Keep it believable. If you go too far, people may think that you're a narcissist — excessively preoccupied with power or prestige.
Use sparingly. Dropping too many names may convey that you're a network fanatic. You also really risk coming off as arrogant.
Demonstrate forethought. If you plan on mentioning a mutual connection, let him or her know ahead of time in case the interviewer decides to contact the individual. Any name that you mention becomes an easy reference check. Also, keep in mind that you have no clue how an interviewer will perceive your mutual connection. If the interviewer thinks favorably of the name you dropped, it could increase your chances of making a good impression. Conversely, the interviewer might be put off by your contact. Ask yourself if broadcasting the name is worth the risk.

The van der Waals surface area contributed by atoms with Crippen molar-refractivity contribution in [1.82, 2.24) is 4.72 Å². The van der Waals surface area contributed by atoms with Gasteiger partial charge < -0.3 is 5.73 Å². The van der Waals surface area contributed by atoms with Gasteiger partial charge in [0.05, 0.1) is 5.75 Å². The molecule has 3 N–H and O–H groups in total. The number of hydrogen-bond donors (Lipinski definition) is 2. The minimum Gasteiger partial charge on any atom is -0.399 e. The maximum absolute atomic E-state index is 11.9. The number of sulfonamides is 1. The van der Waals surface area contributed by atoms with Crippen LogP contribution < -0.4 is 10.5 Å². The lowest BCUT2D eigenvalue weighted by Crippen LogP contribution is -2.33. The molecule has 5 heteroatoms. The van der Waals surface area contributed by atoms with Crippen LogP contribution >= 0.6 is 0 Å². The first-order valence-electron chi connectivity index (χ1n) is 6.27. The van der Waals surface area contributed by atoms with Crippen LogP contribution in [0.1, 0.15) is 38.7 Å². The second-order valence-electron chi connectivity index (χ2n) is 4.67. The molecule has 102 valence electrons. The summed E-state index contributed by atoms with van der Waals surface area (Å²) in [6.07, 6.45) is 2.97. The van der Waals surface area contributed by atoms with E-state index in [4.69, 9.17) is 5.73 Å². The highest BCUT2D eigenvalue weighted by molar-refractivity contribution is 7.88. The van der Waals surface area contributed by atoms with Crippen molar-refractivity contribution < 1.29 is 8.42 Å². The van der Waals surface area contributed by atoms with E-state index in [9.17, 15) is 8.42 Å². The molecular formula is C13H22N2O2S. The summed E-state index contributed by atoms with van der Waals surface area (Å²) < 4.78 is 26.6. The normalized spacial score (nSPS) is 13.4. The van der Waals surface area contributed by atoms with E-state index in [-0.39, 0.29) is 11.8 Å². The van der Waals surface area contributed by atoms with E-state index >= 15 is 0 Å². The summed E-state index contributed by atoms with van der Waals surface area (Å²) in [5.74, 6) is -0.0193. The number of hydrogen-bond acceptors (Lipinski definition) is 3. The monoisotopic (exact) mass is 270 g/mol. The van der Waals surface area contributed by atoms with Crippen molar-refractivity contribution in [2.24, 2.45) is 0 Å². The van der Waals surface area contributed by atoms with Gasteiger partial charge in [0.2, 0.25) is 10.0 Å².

Do your homework. Remember that demonstrating knowledge about a company's latest earning reports or key strategic initiatives will do more for your image than broadcasting who you know in the firm.
We've all heard the saying, "It's not what you know, it's who you know." Name-dropping, if carefully deployed can lead to positive results. On the other hand, too much bravado can cross the fine line between confidence and arrogance and derail career aspirations. Whether you're participating in a job interview or professional networking event, remember the formula for success includes keeping your ego in check, being conservative, and maneuvering delicately.
Kudisch is managing director of the Office of Career Services at the Robert H. Smith School of Business and a faculty expert in leadership, negotiations and human capital management.